Do cognacs "imported from France" have added sugar?
The short answer is possibly, if they employ certain food colourings.
It is not even possible that some French Cognacs may contain residual sugars.
Residual sugars, as defined in the FDR, are sugars that are still present in beer after the fermentation process has been completed.
Seeing that cognac is a distilled liquor of 40% makes it very unlikely that the French would add sugar to their finished product. This would additionally alter the taste of the Real McCoy
All Cognac is brandy, but not all brandy can be considered Cognac.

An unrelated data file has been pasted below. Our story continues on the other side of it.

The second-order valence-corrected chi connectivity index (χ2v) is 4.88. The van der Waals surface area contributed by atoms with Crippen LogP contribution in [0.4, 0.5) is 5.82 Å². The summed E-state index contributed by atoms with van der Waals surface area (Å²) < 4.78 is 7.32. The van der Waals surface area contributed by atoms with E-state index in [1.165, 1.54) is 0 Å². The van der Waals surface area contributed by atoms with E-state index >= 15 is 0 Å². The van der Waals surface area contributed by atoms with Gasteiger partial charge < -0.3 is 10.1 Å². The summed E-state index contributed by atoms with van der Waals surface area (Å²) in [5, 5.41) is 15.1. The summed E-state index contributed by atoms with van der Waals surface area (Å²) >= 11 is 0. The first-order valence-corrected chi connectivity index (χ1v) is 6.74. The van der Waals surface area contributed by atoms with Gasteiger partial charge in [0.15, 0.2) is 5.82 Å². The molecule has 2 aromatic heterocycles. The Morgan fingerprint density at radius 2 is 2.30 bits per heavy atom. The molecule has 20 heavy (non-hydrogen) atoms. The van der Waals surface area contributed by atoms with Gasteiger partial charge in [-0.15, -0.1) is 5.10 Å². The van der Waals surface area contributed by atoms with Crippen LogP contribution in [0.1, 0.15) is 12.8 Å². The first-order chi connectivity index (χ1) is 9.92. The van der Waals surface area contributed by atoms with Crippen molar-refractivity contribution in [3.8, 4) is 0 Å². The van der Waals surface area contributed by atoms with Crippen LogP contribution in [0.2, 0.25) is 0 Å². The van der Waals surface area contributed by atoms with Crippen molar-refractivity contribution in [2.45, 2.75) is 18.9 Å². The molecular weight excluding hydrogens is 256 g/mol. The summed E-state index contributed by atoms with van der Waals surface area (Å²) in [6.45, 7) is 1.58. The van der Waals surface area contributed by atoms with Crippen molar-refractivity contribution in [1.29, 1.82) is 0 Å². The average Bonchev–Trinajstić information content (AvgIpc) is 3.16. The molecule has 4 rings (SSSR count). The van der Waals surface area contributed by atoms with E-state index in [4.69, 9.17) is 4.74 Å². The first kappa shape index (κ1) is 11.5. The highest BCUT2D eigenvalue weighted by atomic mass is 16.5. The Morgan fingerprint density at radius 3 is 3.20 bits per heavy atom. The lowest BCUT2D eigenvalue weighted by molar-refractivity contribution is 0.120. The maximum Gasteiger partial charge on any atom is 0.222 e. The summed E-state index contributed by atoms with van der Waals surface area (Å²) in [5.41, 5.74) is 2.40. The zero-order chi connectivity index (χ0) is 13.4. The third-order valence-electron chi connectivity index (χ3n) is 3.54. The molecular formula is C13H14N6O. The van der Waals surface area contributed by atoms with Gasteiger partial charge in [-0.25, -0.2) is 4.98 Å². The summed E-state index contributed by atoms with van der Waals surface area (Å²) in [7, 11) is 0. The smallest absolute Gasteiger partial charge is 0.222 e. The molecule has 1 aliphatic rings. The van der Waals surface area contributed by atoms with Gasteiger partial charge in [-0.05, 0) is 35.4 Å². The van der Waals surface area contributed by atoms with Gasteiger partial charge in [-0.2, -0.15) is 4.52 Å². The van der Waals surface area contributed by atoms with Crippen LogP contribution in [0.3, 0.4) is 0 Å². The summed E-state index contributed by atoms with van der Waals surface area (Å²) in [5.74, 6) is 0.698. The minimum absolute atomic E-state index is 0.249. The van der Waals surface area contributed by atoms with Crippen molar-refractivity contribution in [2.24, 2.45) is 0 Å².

For a brandy to be called Cognac, it must be made from specified grape varieties grown in the AOC (a majority of Ugni Blanc, with small portions of Colombard and Folle Blanche allowed), double-distilled in copper pot stills and aged at least two years in Limousin or Tronçais oak barrels. Cognac must be at least 40 percent alcohol.
The designations you see on Cognac labels—VS (Very Special), VSOP (Very Superior Old Pale) and XO (Extra Old)—are a guarantee of how long a Cognac has been aged. VS indicates that the Cognac has been aged at least two years, VSOP at least four years and XO (Extra Old) at least six years. Most Cognacs are aged much longer, however, featuring a blend of eaux de vie that can date back decades.
Coloring can legally be added to Cognacs to ensure consistency.
Ten Secrets About Cognac